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State health officials alert residents about potential exposure to measles at an area hospital and other locations



Photo courtesy of the CDC

A press release has been issued in regards to a confirmed cases of measles.

The Massachusetts Department of Public Health (DPH) has confirmed a case of measles which was diagnosed at Lahey Hospital & Medical Center (LHMC). The individual, during their infectious period, was in a number of locations that could have resulted in exposures to other people. Measles is very contagious and people who are not immune and visited the locations on the below specified dates may be at risk for developing measles or may now be developing symptoms of the disease. Anyone who visited these locations on any of these dates during the times listed is advised to contact their health care provider to confirm their immunization status.

DPH urges all those who do not know their measles immunization status to get vaccinated with at least one dose of Measles Mumps and Rubella (MMR) vaccine. Measles vaccine given within 72 hours of exposure may prevent measles disease, and vaccination beyond this window will provide protection from subsequent exposures. Lahey hospital has been reaching out to individuals at high risk of exposure, and is collaborating with DPH and local health authorities to ensure that all exposed individuals have this information.

Exposures to this individual may have occurred at the following locations and times:

Logan Airport Terminal B Boston 8/15, 8:30am – 10:30am
Lexington High School Library 251 Waltham St., Lexington 8/16, 3:30pm – 5:30pm
Irving H. Mabee Town Pool Complex 80 Worthen Rd., Lexington 8/19, 12:00pm – 2:00pm
Lahey Outpatient Center, Lexington 16 Hayden Ave., Lexington 8/20, 11:30am – 3:00pm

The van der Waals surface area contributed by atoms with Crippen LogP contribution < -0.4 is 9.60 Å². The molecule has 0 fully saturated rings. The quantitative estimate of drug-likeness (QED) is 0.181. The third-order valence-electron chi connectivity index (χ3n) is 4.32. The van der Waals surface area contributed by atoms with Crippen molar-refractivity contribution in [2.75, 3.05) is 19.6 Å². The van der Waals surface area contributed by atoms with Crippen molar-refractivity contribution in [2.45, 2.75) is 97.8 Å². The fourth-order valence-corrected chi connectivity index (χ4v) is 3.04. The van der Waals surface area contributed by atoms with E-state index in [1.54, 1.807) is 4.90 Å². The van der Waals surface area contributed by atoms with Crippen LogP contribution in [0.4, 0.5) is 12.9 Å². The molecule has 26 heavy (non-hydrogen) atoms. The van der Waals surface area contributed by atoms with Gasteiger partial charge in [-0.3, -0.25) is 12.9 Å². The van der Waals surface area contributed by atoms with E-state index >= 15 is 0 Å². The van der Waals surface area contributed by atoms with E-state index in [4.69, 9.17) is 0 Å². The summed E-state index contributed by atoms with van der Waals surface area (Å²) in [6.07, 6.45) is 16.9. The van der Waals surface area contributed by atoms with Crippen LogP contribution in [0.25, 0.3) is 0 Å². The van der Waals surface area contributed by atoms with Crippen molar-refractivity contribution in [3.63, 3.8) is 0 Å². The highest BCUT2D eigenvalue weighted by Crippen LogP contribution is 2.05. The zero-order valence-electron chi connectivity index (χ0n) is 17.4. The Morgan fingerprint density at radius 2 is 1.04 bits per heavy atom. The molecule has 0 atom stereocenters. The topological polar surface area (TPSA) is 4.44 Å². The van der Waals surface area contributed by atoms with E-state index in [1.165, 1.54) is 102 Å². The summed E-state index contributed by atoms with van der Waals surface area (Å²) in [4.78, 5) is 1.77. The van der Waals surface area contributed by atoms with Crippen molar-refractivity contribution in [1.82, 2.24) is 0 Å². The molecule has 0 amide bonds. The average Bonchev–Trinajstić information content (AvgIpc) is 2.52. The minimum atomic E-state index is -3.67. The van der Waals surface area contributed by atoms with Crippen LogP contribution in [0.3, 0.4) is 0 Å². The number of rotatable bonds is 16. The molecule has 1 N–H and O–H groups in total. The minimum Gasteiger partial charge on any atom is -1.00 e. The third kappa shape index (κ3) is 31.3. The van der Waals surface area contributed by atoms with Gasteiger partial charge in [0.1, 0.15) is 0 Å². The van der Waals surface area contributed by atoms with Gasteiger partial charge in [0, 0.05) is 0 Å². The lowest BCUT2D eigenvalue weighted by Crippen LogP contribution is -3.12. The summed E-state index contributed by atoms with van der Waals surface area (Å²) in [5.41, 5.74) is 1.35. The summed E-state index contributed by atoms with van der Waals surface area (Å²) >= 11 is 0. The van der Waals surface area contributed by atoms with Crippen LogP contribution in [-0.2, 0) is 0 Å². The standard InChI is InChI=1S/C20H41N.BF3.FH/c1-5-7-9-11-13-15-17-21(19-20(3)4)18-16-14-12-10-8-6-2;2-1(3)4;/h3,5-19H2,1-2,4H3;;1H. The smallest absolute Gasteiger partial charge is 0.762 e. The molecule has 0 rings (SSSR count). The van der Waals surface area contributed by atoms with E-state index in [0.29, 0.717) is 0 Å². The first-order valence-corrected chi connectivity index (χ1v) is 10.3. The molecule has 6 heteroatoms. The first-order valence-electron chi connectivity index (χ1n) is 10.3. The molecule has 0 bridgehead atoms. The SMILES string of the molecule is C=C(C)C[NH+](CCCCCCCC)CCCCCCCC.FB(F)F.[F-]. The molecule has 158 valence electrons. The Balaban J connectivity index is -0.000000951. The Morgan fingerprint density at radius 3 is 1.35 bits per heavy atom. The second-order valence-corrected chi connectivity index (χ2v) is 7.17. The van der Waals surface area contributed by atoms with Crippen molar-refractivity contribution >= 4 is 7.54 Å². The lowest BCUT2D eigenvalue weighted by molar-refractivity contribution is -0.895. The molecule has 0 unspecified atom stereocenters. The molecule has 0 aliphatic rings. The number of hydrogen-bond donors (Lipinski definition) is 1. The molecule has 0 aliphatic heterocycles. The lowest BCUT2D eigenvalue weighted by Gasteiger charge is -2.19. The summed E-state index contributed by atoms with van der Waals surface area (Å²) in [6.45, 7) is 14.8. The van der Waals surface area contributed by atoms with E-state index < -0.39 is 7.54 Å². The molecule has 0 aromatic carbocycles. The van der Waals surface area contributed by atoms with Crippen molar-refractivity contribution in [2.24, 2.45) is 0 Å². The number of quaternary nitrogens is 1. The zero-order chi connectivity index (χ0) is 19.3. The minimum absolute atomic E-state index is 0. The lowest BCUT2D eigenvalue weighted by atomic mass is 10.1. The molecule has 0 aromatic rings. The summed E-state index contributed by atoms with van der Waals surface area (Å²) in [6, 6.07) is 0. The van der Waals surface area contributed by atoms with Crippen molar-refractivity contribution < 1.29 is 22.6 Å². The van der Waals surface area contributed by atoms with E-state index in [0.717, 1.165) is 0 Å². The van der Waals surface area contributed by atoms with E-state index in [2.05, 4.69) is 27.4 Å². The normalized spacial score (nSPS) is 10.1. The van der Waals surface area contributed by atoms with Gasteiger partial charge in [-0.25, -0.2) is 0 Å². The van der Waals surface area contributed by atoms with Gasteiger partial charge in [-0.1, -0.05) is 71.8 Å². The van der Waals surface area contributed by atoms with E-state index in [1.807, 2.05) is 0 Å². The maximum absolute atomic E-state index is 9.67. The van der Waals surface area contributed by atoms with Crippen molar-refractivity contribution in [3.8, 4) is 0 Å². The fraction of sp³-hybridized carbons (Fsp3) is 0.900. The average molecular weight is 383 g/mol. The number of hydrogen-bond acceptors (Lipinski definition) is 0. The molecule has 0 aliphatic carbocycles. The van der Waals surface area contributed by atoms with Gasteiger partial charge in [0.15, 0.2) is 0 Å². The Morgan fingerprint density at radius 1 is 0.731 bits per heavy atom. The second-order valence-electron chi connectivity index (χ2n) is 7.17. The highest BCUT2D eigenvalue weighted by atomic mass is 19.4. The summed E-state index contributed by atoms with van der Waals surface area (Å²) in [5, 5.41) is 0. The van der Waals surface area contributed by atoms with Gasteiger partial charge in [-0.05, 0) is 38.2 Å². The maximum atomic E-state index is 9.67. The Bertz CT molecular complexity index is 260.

LHMC, Burlington Emergency Department 8/20, 1pm – 10:30pm
LHMC, Burlington Inpatient Units 5, 6, 7 Central(ICU and CCU) 8/20 8:00pm to 8/21 9:00pm

Those who were exposed and begin to develop symptoms of measles should call their healthcare provider before visiting an office, clinic or emergency department. Visiting a healthcare facility may put others at risk and should be avoided. Anyone who has had measles in the past or has received two doses of the vaccine is unlikely to develop measles even if exposed.

Early symptoms of measles occur 10 days to 2 weeks after exposure and may resemble a cold (with fever, cough, runny nose, and red eyes) and a rash occurs on the skin 2-4 days after the initial symptoms develop. The rash usually appears first on the head and then moves downward. The rash typically lasts a few days and then disappears in the same order.

People with measles may be contagious up to four days before the rash appears and for four days after the day the rash appears.

People who have had measles in the past or who have been vaccinated against measles per CDC recommendations are considered immune. The CDC recommendations are:

Children. Children should receive their firstdose of Measles-Mumps-Rubella (MMR) vaccine at 12-15 months. School-aged children need two doses of MMR vaccine.

Adults. Adults should have at least one dose of MMR vaccine. Certain groups at high risk need two doses of MMR, such as international travelers, health care workers, and college students. Adults born in the U.S. before 1957 are considered to be immune to measles from past exposures.

“Fortunately, most people have been vaccinated against measles,” said State Epidemiologist Dr. Catherine Brown. “Our efforts now are to identify people who may be at risk of getting ill and to get them vaccinated. If they become ill we ask them to telephone their providers rather than going directly to a healthcare facility.”

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